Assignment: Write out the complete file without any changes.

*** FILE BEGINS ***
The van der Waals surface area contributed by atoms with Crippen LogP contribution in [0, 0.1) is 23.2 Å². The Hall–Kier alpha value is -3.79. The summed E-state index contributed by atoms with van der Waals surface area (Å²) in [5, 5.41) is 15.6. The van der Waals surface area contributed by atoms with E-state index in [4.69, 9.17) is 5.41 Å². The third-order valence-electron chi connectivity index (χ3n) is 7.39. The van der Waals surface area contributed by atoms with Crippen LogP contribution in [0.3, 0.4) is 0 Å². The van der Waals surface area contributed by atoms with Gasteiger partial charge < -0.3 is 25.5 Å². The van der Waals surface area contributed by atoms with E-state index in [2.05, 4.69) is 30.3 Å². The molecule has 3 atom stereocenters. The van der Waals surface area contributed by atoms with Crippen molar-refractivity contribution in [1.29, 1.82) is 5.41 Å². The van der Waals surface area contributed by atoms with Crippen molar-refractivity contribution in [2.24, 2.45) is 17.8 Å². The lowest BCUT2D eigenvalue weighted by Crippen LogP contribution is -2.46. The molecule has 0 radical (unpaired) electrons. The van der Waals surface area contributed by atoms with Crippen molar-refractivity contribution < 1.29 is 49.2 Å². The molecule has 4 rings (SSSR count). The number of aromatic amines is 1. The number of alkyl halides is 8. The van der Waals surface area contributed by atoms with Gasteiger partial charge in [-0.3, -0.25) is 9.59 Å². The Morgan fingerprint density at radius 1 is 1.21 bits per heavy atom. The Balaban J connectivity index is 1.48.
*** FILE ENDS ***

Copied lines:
The van der Waals surface area contributed by atoms with Crippen LogP contribution in [0, 0.1) is 23.2 Å². The Hall–Kier alpha value is -3.79. The summed E-state index contributed by atoms with van der Waals surface area (Å²) in [5, 5.41) is 15.6. The van der Waals surface area contributed by atoms with E-state index in [4.69, 9.17) is 5.41 Å². The third-order valence-electron chi connectivity index (χ3n) is 7.39. The van der Waals surface area contributed by atoms with Crippen LogP contribution in [0.3, 0.4) is 0 Å². The van der Waals surface area contributed by atoms with Gasteiger partial charge < -0.3 is 25.5 Å². The van der Waals surface area contributed by atoms with E-state index in [2.05, 4.69) is 30.3 Å². The molecule has 3 atom stereocenters. The van der Waals surface area contributed by atoms with Crippen molar-refractivity contribution in [1.29, 1.82) is 5.41 Å². The van der Waals surface area contributed by atoms with Crippen molar-refractivity contribution in [2.24, 2.45) is 17.8 Å². The lowest BCUT2D eigenvalue weighted by Crippen LogP contribution is -2.46. The molecule has 0 radical (unpaired) electrons. The van der Waals surface area contributed by atoms with Crippen molar-refractivity contribution < 1.29 is 49.2 Å². The molecule has 4 rings (SSSR count). The number of aromatic amines is 1. The number of alkyl halides is 8. The van der Waals surface area contributed by atoms with Gasteiger partial charge in [-0.3, -0.25) is 9.59 Å². The Morgan fingerprint density at radius 1 is 1.21 bits per heavy atom. The Balaban J connectivity index is 1.48.